Ship’s Log Archives

Feb 26 2009

“Westward in the 21st Century” – Premiere

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Oct 17 2008

Westward Update

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We last reported on the occasion of Westward’s August 30th return to Lake Union, an event marking the end of our 19 month/21,500 mile circumnavigation of the Pacific. (see: .

September saw Westward dry-docked, scrubbed & painted—-all prerequisites to full & proper completion of her Pacific odyssey.  She is now returned to her element and moored Port Angeles, Washington for the winter.  September was also a time for Teresa & me to reflect on our ownership of Westward, her future, and where she best fits into our lives.


Lake Union 1920's

Lake Union 1920


In her 85th year, Westward is a most remarkable vessel—-a unique classic of pedigreed design & construction, listed in the National Register of Historic Places.  She is beneficiary of recent, and virtually complete, renovation & renewal of both her structure and her systems.

Westward’s recent, extensive and highly successful Pacific voyage (for which state-of-the-art electronic and navigation equipment were added) is testimony to Westward’s soundness and capabilities.

The key to Westward’s continued vitality is frequent and active use.  After fifteen years of enjoyment, Teresa & I have realistically concluded that we are no longer willing to commit the time that Westward’s “frequent and active use” requires.  It is time for us to either find a new owner for Westward or, better yet, to gather a group to share with us in her ownership & use. 

It is our hope to attract about ten like-minded participants, ourselves included, to share in the opportunities & responsibilities of Westward’s ownership and to ensure her continued vitality & presence as a significant piece of Northwest maritime history. 

We have not developed this idea beyond the most basic elements here described; details of Westward’s shared ownership & use will be best defined, as the concept is collaboratively developed, by the participants.

Westward is equipped & immediately suited for annual operation both within Puget Sound & British Colombia and to more distant destinations in Alaska and Mexico.  Should her new owners elect, Westward is also capable of continued & extensive passage-making—–perhaps a reprise of some, or all, of her recent Pacific journey or even a 2nd circumnavigation of the world! 

Additionally, Westward remains an uninspected passenger vessel and therefore eligible to operate on commercial charter.



Japan 2008

Japan 2008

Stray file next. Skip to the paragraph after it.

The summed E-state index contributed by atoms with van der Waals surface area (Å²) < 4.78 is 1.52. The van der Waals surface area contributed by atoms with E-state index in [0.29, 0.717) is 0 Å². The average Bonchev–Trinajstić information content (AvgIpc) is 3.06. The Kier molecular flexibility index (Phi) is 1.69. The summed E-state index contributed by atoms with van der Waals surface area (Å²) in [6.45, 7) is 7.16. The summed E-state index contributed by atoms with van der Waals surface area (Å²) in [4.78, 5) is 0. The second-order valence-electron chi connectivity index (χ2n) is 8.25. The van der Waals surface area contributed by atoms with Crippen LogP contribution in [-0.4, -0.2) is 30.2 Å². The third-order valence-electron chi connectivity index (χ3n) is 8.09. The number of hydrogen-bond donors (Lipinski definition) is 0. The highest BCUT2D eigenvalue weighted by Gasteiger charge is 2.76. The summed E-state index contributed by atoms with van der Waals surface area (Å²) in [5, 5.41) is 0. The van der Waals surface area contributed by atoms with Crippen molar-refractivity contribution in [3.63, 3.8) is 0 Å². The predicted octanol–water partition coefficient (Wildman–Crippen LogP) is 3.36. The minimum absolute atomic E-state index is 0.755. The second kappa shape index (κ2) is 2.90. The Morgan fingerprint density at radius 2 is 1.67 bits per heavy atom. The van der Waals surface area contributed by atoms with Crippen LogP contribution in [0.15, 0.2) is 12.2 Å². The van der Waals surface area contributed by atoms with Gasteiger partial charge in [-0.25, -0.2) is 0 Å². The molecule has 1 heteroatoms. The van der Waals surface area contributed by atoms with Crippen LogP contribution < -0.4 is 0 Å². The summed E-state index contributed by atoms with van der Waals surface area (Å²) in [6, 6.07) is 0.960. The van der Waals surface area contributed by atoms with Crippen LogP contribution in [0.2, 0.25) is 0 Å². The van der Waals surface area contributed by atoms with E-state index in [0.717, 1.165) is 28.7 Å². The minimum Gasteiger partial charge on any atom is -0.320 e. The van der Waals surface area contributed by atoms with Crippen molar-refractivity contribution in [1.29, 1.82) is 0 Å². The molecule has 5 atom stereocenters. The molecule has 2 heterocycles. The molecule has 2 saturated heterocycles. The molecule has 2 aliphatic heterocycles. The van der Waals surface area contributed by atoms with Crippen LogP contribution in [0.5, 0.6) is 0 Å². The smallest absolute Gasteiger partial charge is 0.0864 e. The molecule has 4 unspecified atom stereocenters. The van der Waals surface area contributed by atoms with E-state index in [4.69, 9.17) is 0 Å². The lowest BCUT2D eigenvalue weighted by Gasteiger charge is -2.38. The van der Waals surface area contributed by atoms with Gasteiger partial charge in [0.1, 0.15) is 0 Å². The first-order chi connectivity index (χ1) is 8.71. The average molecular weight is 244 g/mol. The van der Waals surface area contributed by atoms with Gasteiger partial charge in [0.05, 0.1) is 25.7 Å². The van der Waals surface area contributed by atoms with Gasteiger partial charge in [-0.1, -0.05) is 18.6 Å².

Ten (10) ownership interests (allowing time each year for maintenance & positioning) should nominally provide each owner with four week’s exclusive use of Westward.

Determination of each owner’s annual use will require agreement on Westward’s future schedules and on a plan for allocation, exchange, and even charter of such use*. 

*[Allocation,  exchange  & sub-let systems for shared-ownership are now fairly common, a consequence of  the recent popularity of “fractional ownership” programs for resorts, yachts, aircraft, and even luxury cars (though we envision a more owner-driven structure for Westward’s shared ownership).]

The Reilly’s participation as members in a new owning group would ensure:

1)    Continuity of management of Westward

2)    Continued availability of our knowledge & experience with Westward

3)    Our continued enjoyment of the rewards of Westward’s ownership.

Our long-standing commitment to Westward’s well-being & success endures.  We would be equally committed to the success of a shared-ownership enterprise for Westward.

Acquisition cost of a share in Westward’s ownership would need to be agreed, but would be a fraction of her purchase cost or the purchase cost of any yacht of comparable size, capability, or distinction.  Properly structured & executed, a shared-ownership interest in Westward should appreciate in value and perhaps provide tax benefits.

Westward annual ownership & operating costs (crewed, insured & maintained) would depend greatly upon the extent of her annual operation.  Wherever her annual schedule may take her (and her schedule could vary from year to year), each member’s share would be a fraction the cost of exclusive ownership of alternative yachts of lesser ability & distinction.  How many of us can actually enjoy a yacht more that 30 days a year?